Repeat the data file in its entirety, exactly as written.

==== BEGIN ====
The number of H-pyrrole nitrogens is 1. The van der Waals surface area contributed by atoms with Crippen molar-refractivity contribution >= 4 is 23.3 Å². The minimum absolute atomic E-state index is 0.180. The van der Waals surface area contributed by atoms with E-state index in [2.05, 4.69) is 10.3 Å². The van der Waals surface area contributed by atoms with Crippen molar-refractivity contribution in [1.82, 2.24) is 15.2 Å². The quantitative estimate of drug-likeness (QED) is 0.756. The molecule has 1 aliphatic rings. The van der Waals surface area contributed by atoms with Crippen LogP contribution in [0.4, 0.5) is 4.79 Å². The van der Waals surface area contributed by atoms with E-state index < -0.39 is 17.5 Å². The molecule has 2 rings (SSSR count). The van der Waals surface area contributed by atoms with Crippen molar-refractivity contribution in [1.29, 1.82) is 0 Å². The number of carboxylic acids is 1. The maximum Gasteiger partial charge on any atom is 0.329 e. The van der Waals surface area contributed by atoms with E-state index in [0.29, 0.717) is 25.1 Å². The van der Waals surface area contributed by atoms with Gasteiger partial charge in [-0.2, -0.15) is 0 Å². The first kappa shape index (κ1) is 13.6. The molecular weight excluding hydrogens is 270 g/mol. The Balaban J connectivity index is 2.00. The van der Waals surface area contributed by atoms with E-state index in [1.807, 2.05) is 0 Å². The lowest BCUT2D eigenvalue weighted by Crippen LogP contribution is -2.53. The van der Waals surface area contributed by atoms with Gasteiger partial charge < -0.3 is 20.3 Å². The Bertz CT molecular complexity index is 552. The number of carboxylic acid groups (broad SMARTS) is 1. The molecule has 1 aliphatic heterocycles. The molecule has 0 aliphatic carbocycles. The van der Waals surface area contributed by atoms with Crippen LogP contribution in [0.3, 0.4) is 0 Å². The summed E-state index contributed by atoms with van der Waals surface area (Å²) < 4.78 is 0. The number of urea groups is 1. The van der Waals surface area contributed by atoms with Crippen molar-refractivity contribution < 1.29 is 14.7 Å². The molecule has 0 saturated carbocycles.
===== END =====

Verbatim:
The number of H-pyrrole nitrogens is 1. The van der Waals surface area contributed by atoms with Crippen molar-refractivity contribution >= 4 is 23.3 Å². The minimum absolute atomic E-state index is 0.180. The van der Waals surface area contributed by atoms with E-state index in [2.05, 4.69) is 10.3 Å². The van der Waals surface area contributed by atoms with Crippen molar-refractivity contribution in [1.82, 2.24) is 15.2 Å². The quantitative estimate of drug-likeness (QED) is 0.756. The molecule has 1 aliphatic rings. The van der Waals surface area contributed by atoms with Crippen LogP contribution in [0.4, 0.5) is 4.79 Å². The van der Waals surface area contributed by atoms with E-state index < -0.39 is 17.5 Å². The molecule has 2 rings (SSSR count). The van der Waals surface area contributed by atoms with Crippen molar-refractivity contribution in [1.29, 1.82) is 0 Å². The number of carboxylic acids is 1. The maximum Gasteiger partial charge on any atom is 0.329 e. The van der Waals surface area contributed by atoms with E-state index in [0.29, 0.717) is 25.1 Å². The van der Waals surface area contributed by atoms with Gasteiger partial charge in [-0.2, -0.15) is 0 Å². The first kappa shape index (κ1) is 13.6. The molecular weight excluding hydrogens is 270 g/mol. The Balaban J connectivity index is 2.00. The van der Waals surface area contributed by atoms with E-state index in [1.807, 2.05) is 0 Å². The lowest BCUT2D eigenvalue weighted by Crippen LogP contribution is -2.53. The van der Waals surface area contributed by atoms with Gasteiger partial charge < -0.3 is 20.3 Å². The Bertz CT molecular complexity index is 552. The number of carboxylic acid groups (broad SMARTS) is 1. The molecule has 1 aliphatic heterocycles. The molecule has 0 aliphatic carbocycles. The van der Waals surface area contributed by atoms with Crippen LogP contribution in [0.3, 0.4) is 0 Å². The summed E-state index contributed by atoms with van der Waals surface area (Å²) < 4.78 is 0. The number of urea groups is 1. The van der Waals surface area contributed by atoms with Crippen molar-refractivity contribution < 1.29 is 14.7 Å². The molecule has 0 saturated carbocycles.